If you are concerned about kombucha caffeine content, then worry not! Kombucha tea expert Betsy Pryor assures us that just as no sugar remains in kombucha, the caffeine content of kombucha also goes down as fermentation progresses.
Let us find out the exact kombucha caffeine content in detail.
What is Kombucha
Kombucha is a healthy fermented beverage made from tea and some form of sugar. For thousands of year, people in many Eastern countries have used kombucha as a tonic, as medicine, and even as an elixir to boost health and immune system. The good news is that: kombucha can be easily made at home and many people are opting to do so, right in the comforts of their homes.
Use a Good Tea (Camelia Sinensis) for Kombucha
Tea is the cornerstone of good kombucha. You can choose from black, oolong, white, or green teas. You can even use a combination of these tea blends to brew kombucha. Just avoid the teas that contain essential oils as these are detrimental to fermentation. I hope you have checked out my basic Kombucha recipe. It is a rather simple recipe and if you follow it properly, there is no reason why you won’t end up with a delicious and tangy brew.
Kombucha Caffeine Content Depends on the Tea Used
Here are the caffeine contents of different tea varieties:
Black teas are highest in caffeine – they contain about 60-90 mg of caffeine.
White and green teas are lowest in caffeine content – they contain only about 30-70 mg
Oolong teas are in the middle – and their caffeine content is about 50-75mg.
Just as all of the sugar is eaten away by the bacteria and yeasts in the SCOBY; the caffeine is also used up during fermentation which is a vital step in Kombucha making. As a result; very little caffeine is left behind in the final brew.
Black Tea Kombucha
Black tea produces a stronger flavour in kombucha and the caffeine content is also higher. The resultant brew will have a tangy, woody flavour. Popular black teas for kombucha brewing are Darjeeling, orange pekoe, and English breakfast blends.
Green Tea Kombucha
Green tea produces a good kombucha with relatively less kombucha caffeine. They ferment quicker so always keep an eye on the tea while fermenting. The resultant kombucha is great for making blended and infused drinks.
Oolong Tea Kombucha
Oolong tea has slightly lower kombucha caffeine than black tea kombucha and slightly higher than green and white tea kombuchas. The resultant kombucha has a beautiful flavour that can be midway between woodsy and sweet-honey.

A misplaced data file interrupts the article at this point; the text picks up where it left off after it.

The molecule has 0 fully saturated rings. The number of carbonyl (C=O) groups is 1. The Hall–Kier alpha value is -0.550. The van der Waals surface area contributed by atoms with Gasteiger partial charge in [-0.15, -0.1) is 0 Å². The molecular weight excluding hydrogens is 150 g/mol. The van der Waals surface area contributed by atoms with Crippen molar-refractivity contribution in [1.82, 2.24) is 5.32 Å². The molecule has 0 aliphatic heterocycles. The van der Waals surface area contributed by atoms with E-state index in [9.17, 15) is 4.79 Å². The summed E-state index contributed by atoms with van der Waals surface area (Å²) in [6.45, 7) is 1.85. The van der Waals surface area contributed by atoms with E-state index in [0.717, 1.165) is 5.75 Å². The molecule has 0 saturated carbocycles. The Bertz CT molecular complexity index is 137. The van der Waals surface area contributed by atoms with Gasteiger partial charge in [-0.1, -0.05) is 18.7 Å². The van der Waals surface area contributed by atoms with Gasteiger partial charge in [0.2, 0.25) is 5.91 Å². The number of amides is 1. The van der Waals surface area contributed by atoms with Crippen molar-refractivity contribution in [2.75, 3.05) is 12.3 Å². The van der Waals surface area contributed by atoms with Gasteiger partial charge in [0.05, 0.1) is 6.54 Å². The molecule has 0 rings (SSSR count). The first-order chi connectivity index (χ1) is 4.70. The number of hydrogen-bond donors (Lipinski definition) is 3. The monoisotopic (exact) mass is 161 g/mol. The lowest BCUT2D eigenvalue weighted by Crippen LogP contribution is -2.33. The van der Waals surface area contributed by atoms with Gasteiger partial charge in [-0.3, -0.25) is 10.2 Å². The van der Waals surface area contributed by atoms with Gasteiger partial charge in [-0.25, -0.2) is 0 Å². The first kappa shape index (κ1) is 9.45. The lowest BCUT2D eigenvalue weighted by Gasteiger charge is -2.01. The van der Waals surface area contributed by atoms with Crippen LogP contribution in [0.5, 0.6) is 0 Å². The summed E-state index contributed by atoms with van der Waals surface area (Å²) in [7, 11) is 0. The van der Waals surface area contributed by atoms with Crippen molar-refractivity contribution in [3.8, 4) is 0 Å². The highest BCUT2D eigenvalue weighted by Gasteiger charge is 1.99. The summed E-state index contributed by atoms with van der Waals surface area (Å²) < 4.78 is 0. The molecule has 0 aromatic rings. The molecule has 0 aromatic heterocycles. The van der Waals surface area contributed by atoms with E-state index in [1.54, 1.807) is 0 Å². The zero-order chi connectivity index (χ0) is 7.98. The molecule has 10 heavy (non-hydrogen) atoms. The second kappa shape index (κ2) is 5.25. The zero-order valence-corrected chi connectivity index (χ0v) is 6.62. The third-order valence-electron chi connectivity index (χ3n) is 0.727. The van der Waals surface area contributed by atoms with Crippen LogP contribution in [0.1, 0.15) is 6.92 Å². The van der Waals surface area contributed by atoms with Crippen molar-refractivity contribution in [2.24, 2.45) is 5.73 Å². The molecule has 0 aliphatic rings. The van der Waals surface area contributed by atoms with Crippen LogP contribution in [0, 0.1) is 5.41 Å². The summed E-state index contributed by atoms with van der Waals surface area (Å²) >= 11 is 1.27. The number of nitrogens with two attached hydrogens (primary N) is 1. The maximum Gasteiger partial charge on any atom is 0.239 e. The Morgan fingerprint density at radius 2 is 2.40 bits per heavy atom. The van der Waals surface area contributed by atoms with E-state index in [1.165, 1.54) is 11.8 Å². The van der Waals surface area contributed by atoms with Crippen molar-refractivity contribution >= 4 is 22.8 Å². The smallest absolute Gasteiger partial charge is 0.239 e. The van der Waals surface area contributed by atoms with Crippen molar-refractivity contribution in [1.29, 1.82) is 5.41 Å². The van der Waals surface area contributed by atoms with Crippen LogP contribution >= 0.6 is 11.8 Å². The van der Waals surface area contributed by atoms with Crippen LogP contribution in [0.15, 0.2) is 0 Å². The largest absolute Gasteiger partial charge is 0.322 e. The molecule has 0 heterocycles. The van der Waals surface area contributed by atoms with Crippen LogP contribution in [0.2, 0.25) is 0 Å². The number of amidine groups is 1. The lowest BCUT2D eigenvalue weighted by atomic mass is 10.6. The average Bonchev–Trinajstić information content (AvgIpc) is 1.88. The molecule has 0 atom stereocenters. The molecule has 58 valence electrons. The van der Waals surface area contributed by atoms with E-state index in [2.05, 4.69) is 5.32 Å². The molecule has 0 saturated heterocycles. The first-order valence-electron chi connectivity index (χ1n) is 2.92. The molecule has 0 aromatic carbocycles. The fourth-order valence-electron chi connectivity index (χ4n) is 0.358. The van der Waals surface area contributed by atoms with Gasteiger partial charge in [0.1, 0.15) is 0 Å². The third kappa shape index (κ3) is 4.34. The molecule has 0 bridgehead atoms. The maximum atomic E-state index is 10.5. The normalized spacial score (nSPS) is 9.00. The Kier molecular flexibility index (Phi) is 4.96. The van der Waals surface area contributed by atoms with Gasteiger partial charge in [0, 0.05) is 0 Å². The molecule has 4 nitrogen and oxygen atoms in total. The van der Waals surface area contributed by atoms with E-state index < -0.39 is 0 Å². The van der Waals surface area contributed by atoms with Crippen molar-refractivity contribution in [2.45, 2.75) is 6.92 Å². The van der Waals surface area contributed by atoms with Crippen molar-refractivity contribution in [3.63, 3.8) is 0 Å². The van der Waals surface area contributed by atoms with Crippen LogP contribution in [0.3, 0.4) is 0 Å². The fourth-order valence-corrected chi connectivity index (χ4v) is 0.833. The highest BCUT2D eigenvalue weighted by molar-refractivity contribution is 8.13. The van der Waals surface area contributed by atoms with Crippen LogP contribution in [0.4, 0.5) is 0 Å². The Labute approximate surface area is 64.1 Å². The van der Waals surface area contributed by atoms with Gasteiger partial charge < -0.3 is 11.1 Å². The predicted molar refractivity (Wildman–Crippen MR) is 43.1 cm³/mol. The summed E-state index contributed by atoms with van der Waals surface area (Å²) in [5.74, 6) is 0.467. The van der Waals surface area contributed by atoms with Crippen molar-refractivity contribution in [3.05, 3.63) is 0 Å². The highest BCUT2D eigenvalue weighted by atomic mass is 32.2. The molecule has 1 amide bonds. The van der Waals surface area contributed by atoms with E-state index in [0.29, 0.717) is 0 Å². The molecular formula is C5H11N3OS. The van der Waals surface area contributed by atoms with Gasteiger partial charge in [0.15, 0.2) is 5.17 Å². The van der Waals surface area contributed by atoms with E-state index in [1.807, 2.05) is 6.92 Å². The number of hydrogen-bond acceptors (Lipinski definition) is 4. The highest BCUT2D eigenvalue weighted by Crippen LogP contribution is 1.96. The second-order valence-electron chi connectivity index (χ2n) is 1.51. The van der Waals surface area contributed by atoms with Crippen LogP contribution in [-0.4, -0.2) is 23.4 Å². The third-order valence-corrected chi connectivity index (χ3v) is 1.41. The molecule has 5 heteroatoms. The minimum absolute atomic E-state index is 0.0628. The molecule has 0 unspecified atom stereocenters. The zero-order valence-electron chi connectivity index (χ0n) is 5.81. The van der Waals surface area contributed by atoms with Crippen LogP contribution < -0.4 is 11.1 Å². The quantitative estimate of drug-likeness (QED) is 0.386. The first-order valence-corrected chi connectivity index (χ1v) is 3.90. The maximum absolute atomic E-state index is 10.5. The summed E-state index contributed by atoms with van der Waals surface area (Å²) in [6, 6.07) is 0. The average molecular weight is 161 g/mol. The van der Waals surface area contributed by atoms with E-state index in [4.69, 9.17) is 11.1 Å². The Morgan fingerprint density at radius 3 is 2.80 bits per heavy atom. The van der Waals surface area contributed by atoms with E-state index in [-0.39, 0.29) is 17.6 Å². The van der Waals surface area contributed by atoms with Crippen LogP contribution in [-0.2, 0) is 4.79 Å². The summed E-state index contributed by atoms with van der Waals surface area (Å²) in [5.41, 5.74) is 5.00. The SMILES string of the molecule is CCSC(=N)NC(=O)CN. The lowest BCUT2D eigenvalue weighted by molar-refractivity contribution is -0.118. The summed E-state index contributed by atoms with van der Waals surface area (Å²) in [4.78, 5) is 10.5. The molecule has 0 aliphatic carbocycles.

White Tea Kombucha
White tea makes a fruity kombucha with relatively lower kombucha caffeine content than black tea. White tea kombucha is rather popular with people who do not like the strong flavour of other kombucha varieties. On the downside, white tea is expensive as it is made from young buds of tea plant.
So, either way, choose some species of Camelia Sinensis and not an herbal blend. Many people believe that using herbal tea can help reduce the kombucha caffeine content. However, there is a problem with using herbal teas for kombucha brewing and I have explained this below:
Why should you Avoid Herbal Tea for Kombucha Brewing?
Herbal teas contain alkaloids which are detrimental to fermentation. However, there are brewing experts who also recommend using herbal teas like raspberry leaves, dandelions, blackberry leaves, etc. But if you are adamant on using herbal teas like these, make sure you use home grown herbs to keep contaminant levels low. Because contaminants are a lot worse for your health than a little amount of caffeine.
Home-Brewed Kombucha is best if you want Lower Kombucha Caffeine Content
Most kombucha obtained from stores is not fully ripe and, as a result, has more sugar and caffeine in it. These products hardly have the health benefits that kombucha is touted to have. So avoid store-bought kombucha entirely or, at least drink it in moderation if you want to minimize your caffeine intake.
Opt for homemade kombucha that has been fermented for at least 7-10 days. Please see my detailed kombucha recipe here. If you follow it properly, you should get a sweet-tangy kombucha with very low sugar content and pretty low kombucha caffeine content as well.
Kombucha caffeine content depends on the tea you use for brewing it. If you use black tea, you will have slightly more caffeine than other varieties. Worry not: the kombucha caffeine content of homemade kombucha is definitely a lot less than store-bought varieties. Also, well-fermented kombucha will also be a lot lower in both, sugar and caffeine, so you can drink this beverage without any guilt or worry!